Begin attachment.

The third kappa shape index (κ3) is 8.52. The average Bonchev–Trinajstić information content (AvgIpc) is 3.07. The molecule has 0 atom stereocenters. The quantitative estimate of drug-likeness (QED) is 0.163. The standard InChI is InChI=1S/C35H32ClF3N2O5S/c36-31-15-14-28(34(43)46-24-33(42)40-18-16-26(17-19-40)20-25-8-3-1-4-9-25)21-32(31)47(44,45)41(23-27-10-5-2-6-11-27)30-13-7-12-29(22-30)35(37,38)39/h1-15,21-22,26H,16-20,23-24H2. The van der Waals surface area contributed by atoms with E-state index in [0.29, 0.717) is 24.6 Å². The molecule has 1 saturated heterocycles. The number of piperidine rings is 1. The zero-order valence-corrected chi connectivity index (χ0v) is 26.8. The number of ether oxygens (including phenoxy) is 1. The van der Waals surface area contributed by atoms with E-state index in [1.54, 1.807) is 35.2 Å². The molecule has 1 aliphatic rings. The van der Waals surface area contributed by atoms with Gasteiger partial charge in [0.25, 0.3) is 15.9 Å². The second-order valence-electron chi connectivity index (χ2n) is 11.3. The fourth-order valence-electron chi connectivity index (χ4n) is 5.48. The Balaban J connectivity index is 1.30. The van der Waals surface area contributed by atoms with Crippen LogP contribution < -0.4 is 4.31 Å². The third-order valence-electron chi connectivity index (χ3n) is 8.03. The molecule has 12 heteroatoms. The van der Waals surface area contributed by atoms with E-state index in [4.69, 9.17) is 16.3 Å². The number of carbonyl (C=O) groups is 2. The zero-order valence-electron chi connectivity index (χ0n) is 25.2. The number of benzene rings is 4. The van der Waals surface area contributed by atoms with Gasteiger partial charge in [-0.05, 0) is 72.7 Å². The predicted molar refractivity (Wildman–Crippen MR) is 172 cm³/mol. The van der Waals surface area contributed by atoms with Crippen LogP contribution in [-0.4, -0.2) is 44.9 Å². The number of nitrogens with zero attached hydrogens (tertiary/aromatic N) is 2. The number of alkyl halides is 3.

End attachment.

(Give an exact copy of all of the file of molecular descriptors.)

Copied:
The third kappa shape index (κ3) is 8.52. The average Bonchev–Trinajstić information content (AvgIpc) is 3.07. The molecule has 0 atom stereocenters. The quantitative estimate of drug-likeness (QED) is 0.163. The standard InChI is InChI=1S/C35H32ClF3N2O5S/c36-31-15-14-28(34(43)46-24-33(42)40-18-16-26(17-19-40)20-25-8-3-1-4-9-25)21-32(31)47(44,45)41(23-27-10-5-2-6-11-27)30-13-7-12-29(22-30)35(37,38)39/h1-15,21-22,26H,16-20,23-24H2. The van der Waals surface area contributed by atoms with E-state index in [0.29, 0.717) is 24.6 Å². The molecule has 1 saturated heterocycles. The number of piperidine rings is 1. The zero-order valence-corrected chi connectivity index (χ0v) is 26.8. The number of ether oxygens (including phenoxy) is 1. The van der Waals surface area contributed by atoms with E-state index in [1.54, 1.807) is 35.2 Å². The molecule has 1 aliphatic rings. The van der Waals surface area contributed by atoms with Gasteiger partial charge in [0.25, 0.3) is 15.9 Å². The second-order valence-electron chi connectivity index (χ2n) is 11.3. The fourth-order valence-electron chi connectivity index (χ4n) is 5.48. The Balaban J connectivity index is 1.30. The van der Waals surface area contributed by atoms with Crippen LogP contribution < -0.4 is 4.31 Å². The third-order valence-electron chi connectivity index (χ3n) is 8.03. The molecule has 12 heteroatoms. The van der Waals surface area contributed by atoms with E-state index in [4.69, 9.17) is 16.3 Å². The number of carbonyl (C=O) groups is 2. The zero-order valence-electron chi connectivity index (χ0n) is 25.2. The number of benzene rings is 4. The van der Waals surface area contributed by atoms with Gasteiger partial charge in [-0.05, 0) is 72.7 Å². The predicted molar refractivity (Wildman–Crippen MR) is 172 cm³/mol. The van der Waals surface area contributed by atoms with Crippen LogP contribution in [-0.4, -0.2) is 44.9 Å². The number of nitrogens with zero attached hydrogens (tertiary/aromatic N) is 2. The number of alkyl halides is 3.